The arrival of Dennis Wise will, for me, go down as one of the strangest calls of all time. And personally I think the whole sorry Joey Barton saga recently could have been handled better - by all parties. We have seen and had to cope with so many knee-jerk reactions over the last few years it's beginning to get a bit wearisome.

How do you sum up last season for both Sunderland and Newcastle? For Newcastle, they did well. Ask any fan following promotion what they would want and staying up would be the answer. They did it, and with something to spare too. Sunderland wise it was disappointing. They started brilliantly but their slump after Xmas was horrific. Bruce had bad injuries but the squad was laid bare and were lucky to avoid getting into serious trouble.

'North East Top Dogs' - is that really just a load of bollocks? I mean can there really be pride in holding success up as merely just finishing above your rivals and little else? (both sets of fans only started going on about this recently having spent years without really mentioning it). Top Dogs bollocks? It's a fans thing I think. I know lots of Geordies and Mackems who would love nothing more than finishing higher than one another in the Premier League. And , after all, it all adds to the spice up here doesn't it? Because we as journalists work closely with both clubs, they are always great fun and top occasions.

Is it a worry that the drain of talent away from the North East has started again with the Carroll and Henderson moves? Yes but it's fair to say that neither Sunderland or Newcastle are in the top eight/10 clubs in the Premier League right now. They are getting close to getting back up there but when you look at the likes of Manchester City and even Liverpool's squads , the difference is quite staggering. And depressing if you're from up here.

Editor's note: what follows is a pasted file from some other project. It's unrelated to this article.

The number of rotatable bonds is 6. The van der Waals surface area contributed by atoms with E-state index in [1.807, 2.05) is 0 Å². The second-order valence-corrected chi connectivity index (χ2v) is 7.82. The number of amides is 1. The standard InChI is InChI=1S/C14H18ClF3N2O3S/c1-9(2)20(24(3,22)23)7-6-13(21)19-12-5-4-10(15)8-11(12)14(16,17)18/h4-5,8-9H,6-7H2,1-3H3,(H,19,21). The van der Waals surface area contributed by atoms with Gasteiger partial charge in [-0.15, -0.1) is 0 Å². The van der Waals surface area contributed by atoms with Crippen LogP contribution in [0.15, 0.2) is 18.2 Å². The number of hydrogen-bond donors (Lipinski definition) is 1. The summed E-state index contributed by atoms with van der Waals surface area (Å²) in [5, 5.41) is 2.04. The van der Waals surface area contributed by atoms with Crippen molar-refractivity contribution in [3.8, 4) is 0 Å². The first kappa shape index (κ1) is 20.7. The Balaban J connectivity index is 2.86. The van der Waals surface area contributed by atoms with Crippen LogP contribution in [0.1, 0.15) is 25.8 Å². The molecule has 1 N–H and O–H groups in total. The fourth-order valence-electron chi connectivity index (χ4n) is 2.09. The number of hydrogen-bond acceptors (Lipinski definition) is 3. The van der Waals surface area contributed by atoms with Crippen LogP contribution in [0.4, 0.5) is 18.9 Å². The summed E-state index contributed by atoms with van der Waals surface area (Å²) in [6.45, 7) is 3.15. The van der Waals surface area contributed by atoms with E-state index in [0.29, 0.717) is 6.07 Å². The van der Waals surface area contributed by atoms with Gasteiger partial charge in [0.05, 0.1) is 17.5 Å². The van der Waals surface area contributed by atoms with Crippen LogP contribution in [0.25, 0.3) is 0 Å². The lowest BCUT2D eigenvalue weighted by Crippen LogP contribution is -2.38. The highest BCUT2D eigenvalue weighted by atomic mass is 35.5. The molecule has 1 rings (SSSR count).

What do you think of both players - England regulars of the future? I think Carroll will cause carnage - on the pitch ,I might add - for years. He has it all and we were just starting to see it at Newcastle before he trotted off. Jordan is a good footballer but he had a tendency to go missing. I think though, playing with the likes of Gerrard et al, will help him. Technically he's excellent but I don't think Sunderland could turn down that money. He will be in and around the England squad for sure.

If both clubs said that their ambition was to qualify for the Europa League next season, what do you think they would have to do to achieve that? To be consistent which I am not sure either have the ability to do. I'm slightly worried for Newcastle this season, it's going to be tough. Sunderland have the players but one or two injuries may disrupt them.